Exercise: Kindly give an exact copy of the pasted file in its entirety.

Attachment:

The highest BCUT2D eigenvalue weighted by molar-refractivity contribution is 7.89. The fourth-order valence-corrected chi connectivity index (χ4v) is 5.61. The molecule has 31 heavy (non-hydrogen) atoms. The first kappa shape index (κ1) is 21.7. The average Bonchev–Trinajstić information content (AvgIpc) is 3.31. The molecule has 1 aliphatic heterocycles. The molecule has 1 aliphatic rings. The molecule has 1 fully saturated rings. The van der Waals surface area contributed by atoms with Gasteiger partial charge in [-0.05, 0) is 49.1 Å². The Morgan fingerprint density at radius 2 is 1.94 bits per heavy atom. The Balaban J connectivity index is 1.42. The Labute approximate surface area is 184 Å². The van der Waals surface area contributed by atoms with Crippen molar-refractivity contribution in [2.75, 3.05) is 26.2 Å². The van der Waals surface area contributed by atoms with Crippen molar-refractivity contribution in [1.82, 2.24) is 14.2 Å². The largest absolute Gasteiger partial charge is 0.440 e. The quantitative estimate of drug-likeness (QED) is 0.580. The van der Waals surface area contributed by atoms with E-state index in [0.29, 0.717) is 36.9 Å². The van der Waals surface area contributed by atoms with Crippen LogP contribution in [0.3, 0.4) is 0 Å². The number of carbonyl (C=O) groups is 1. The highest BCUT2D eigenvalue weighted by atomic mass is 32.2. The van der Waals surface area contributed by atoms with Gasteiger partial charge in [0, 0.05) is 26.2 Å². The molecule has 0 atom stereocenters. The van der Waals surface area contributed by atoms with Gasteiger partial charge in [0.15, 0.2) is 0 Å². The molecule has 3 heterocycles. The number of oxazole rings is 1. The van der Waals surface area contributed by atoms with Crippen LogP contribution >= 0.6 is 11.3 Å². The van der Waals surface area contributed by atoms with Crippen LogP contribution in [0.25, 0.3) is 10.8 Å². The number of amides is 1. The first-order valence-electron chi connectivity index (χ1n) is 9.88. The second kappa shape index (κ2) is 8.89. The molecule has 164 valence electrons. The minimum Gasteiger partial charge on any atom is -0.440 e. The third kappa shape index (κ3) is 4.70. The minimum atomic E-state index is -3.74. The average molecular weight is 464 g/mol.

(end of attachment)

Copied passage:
The highest BCUT2D eigenvalue weighted by molar-refractivity contribution is 7.89. The fourth-order valence-corrected chi connectivity index (χ4v) is 5.61. The molecule has 31 heavy (non-hydrogen) atoms. The first kappa shape index (κ1) is 21.7. The average Bonchev–Trinajstić information content (AvgIpc) is 3.31. The molecule has 1 aliphatic heterocycles. The molecule has 1 aliphatic rings. The molecule has 1 fully saturated rings. The van der Waals surface area contributed by atoms with Gasteiger partial charge in [-0.05, 0) is 49.1 Å². The Morgan fingerprint density at radius 2 is 1.94 bits per heavy atom. The Balaban J connectivity index is 1.42. The Labute approximate surface area is 184 Å². The van der Waals surface area contributed by atoms with Crippen molar-refractivity contribution in [2.75, 3.05) is 26.2 Å². The van der Waals surface area contributed by atoms with Crippen molar-refractivity contribution in [1.82, 2.24) is 14.2 Å². The largest absolute Gasteiger partial charge is 0.440 e. The quantitative estimate of drug-likeness (QED) is 0.580. The van der Waals surface area contributed by atoms with E-state index in [0.29, 0.717) is 36.9 Å². The van der Waals surface area contributed by atoms with Crippen LogP contribution in [0.3, 0.4) is 0 Å². The number of carbonyl (C=O) groups is 1. The highest BCUT2D eigenvalue weighted by atomic mass is 32.2. The van der Waals surface area contributed by atoms with Gasteiger partial charge in [0, 0.05) is 26.2 Å². The molecule has 0 atom stereocenters. The van der Waals surface area contributed by atoms with Gasteiger partial charge in [0.15, 0.2) is 0 Å². The molecule has 3 heterocycles. The number of oxazole rings is 1. The van der Waals surface area contributed by atoms with Crippen LogP contribution >= 0.6 is 11.3 Å². The van der Waals surface area contributed by atoms with Crippen LogP contribution in [0.25, 0.3) is 10.8 Å². The number of amides is 1. The first-order valence-electron chi connectivity index (χ1n) is 9.88. The second kappa shape index (κ2) is 8.89. The molecule has 164 valence electrons. The minimum Gasteiger partial charge on any atom is -0.440 e. The third kappa shape index (κ3) is 4.70. The minimum atomic E-state index is -3.74. The average molecular weight is 464 g/mol.